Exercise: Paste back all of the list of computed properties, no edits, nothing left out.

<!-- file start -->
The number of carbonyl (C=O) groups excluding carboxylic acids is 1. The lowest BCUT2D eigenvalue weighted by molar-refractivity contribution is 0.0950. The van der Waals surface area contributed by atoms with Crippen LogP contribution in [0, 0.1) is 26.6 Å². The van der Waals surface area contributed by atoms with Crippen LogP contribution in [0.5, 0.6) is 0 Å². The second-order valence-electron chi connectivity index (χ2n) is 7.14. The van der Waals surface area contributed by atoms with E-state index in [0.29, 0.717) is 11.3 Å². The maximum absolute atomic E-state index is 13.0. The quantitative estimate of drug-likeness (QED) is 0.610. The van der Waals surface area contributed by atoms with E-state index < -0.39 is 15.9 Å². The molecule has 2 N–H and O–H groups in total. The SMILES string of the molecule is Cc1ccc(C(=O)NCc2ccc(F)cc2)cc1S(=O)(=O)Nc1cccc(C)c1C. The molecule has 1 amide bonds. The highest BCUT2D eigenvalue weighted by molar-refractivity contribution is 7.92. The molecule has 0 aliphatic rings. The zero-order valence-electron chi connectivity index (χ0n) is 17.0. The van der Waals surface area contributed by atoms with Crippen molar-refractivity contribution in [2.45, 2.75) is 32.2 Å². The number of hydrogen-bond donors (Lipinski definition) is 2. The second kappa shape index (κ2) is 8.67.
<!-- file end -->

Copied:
The number of carbonyl (C=O) groups excluding carboxylic acids is 1. The lowest BCUT2D eigenvalue weighted by molar-refractivity contribution is 0.0950. The van der Waals surface area contributed by atoms with Crippen LogP contribution in [0, 0.1) is 26.6 Å². The van der Waals surface area contributed by atoms with Crippen LogP contribution in [0.5, 0.6) is 0 Å². The second-order valence-electron chi connectivity index (χ2n) is 7.14. The van der Waals surface area contributed by atoms with E-state index in [0.29, 0.717) is 11.3 Å². The maximum absolute atomic E-state index is 13.0. The quantitative estimate of drug-likeness (QED) is 0.610. The van der Waals surface area contributed by atoms with E-state index < -0.39 is 15.9 Å². The molecule has 2 N–H and O–H groups in total. The SMILES string of the molecule is Cc1ccc(C(=O)NCc2ccc(F)cc2)cc1S(=O)(=O)Nc1cccc(C)c1C. The molecule has 1 amide bonds. The highest BCUT2D eigenvalue weighted by molar-refractivity contribution is 7.92. The molecule has 0 aliphatic rings. The zero-order valence-electron chi connectivity index (χ0n) is 17.0. The van der Waals surface area contributed by atoms with Crippen molar-refractivity contribution in [2.45, 2.75) is 32.2 Å². The number of hydrogen-bond donors (Lipinski definition) is 2. The second kappa shape index (κ2) is 8.67.